I have just read, with some despair, an academic's post-UK budget posting to the SHED-ACT [Sustainability in Higher Education Developers Act Network] list serve. This is what it said:
I'm sure by now many of you will have picked up the latest use of 'sustainable development' in the UK Budget to mean industrialisation and economic expansion: "we will expect all bodies involved in planning decisions to prioritise growth and jobs, and we will introduce a new presumption in favour of sustainable development, so that the default answer to development is yes." (George Osborne) Last week there were strong comments on this list about the document "Manstreaming Sustainable Development: the Government's vision", particularly bits of it like this: "Our long term economic growth relies on protecting and enhancing the environmental resources that underpin it, and paying due regard to social needs ... We ...will outline how Government will seek to maximise economic growth, whilst decoupling it from impacts on the environment." (UK Government Feb 2011)
It's worth tracing this back, because it echoes Brundtland's discourse from so long ago: "Sustainable development involves more than growth. It requires a change in the content of growth, to make it less material- and energy-intensive and more equitable in its impact." (Brundtland 1986) Except that Brundtland was talking about "developing" countries, not "developed countries". Taking the term 'sustainable development' from genuine efforts to improve the lives of people in poor countries through economic growth and environmental protection and applying it to rich, over-industrialised and over-consuming ones instead was a sneaky rhetorical move. It could be argued that it makes no sense at all to talk about 'sustainable development' of a university campus, a business, or a country in the already 'developed' world. Instead, the overriding priority is on contraction (i.e., contraction and convergence) - or more precisely on finding ways to give people employment and fulfil people's needs which still 'work' while the economy is shrinking, which it will undoubtedly do anyway because of peak oil and ecosystem destruction. I know the conflation of SD with economic growth makes people involved in 'Education for Sustainable Development' uncomfortable, and we try to sidestep the issue by calling it 'Education for Sustainability', usually abbreviated to ESD none-the-less. I wonder if it's time to stop and to say that Sustainable Development is for developing countries, and for people in already developed countries the priority is something different. In the end there aren't and never will be perfect terms or concepts for what this 'something different' is - we had 'development' but it was flawed and we moved to 'equitable development', which was flawed and we moved to 'sustainable development'... if we feel that 'sustainable development' in the context of developed countries is also flawed then we may need to embrace other concepts, while recognising that they have their time and place and will undoubtedly need to be moved on from too.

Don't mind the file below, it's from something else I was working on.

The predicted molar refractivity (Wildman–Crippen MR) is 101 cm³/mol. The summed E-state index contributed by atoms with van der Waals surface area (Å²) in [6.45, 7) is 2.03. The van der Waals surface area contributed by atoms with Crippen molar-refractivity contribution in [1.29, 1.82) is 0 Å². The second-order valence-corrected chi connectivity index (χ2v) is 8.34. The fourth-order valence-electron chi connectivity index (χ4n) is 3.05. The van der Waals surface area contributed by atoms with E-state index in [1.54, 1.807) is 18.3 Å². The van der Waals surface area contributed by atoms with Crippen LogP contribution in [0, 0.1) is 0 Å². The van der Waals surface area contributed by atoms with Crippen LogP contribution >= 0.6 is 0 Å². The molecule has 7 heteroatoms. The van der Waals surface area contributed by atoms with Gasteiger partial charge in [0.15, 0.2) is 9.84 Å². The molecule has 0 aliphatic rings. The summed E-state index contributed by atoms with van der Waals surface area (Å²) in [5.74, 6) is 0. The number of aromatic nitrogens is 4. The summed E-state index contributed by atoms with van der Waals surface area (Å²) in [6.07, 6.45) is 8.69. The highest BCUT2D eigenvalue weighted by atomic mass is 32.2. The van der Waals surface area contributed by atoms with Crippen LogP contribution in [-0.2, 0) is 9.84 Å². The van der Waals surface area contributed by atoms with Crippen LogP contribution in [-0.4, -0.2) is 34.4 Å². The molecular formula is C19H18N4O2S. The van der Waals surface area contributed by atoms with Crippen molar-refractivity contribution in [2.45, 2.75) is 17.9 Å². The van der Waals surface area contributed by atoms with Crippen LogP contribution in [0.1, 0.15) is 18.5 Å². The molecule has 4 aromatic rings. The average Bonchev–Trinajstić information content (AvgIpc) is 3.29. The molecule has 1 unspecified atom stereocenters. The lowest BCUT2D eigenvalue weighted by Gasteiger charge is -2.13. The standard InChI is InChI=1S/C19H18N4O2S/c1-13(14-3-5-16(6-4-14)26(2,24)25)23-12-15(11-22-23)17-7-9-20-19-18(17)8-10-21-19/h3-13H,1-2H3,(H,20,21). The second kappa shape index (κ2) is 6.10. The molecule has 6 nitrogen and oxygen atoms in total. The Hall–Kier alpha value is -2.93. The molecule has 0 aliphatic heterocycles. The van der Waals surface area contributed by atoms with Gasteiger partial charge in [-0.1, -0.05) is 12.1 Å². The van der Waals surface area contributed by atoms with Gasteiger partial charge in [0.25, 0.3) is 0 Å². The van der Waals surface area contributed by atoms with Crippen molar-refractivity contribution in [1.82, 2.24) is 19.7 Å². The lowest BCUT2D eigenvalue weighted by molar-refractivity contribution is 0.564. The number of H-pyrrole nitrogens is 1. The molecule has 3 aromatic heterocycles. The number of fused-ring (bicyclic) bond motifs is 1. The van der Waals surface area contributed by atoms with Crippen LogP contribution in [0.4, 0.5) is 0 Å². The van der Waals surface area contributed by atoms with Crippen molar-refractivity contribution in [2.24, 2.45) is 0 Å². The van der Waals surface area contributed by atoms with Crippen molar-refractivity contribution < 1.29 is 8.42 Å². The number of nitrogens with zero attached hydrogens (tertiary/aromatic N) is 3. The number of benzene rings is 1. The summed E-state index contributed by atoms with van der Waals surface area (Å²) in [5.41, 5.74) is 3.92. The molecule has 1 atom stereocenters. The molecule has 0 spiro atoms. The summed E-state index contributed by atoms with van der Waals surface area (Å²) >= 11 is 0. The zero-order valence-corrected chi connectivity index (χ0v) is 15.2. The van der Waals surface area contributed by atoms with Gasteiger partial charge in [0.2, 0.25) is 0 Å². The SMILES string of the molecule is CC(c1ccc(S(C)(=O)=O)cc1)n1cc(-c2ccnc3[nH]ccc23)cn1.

For me, the 'Transition' movement looks much more like 'Sustainable Development for already developed countries'. It emphases reducing consumption, energy descent and fulfilling people's needs in ways that are less dependant on the global economy. And it's a bottom up movement, so the concept is less open to appropriation by dominant forces. That's why I've become involved in my local transition movement, but I'm very well aware of it's flaws, recognise the need for a diversity of approaches, and the need to move on from the concept of transition at some point. Anyway, this email is just to distance myself from some of the concepts of sustainable development there are out there, because a permanent 'yes' to any kind of development of the countryside on the grounds of 'sustainable development' isn't where I'm at!
Where to begin! I was tempted not to begin at all, as smarter people than me have noted that to comment is to condone something as worthy of comment, and hence to acknowledge its value. However, let me run that risk as there is hardly anything in this egregious outpouring of angst with which I agree.
1. The idea of sustainable development doesn't have to be read as an oxymoron, although many are determined to do this, and some academics have made a career out of it.
2. Brundtland saw socio-economic development as [i] necessary and [ii] having to occur within environmental limits. So, if it can take place within such limits, and without exploiting others, where's the problem? The Ellen MacArthur Foundation (for which I do a little bit of work, let me declare) is actively exploring this through the idea of the circular economy.
3. This bipolar division into developed and developing just won't wash: How do the lives and lifestyles of the middle classes in India and Brazil compare with the poor in the UK and Ireland – very well indeed thank you.
4. Who's going to vote for economic contraction? What a miserable idea. Only the comfortable could ever begin to think of it. This is not inevitable. To pretend so is tendentious and rather sad.
5. Who is going to be doing the "finding ways to give people employment and fulfil people's needs ..."? Clearly, not a market economy.. Then what ...?
There is one good thing though: it reminds me why I have nothing whatsoever to do with the beggar-thy-neighbour economics that the transition movement represents and the dominant force it would like to become.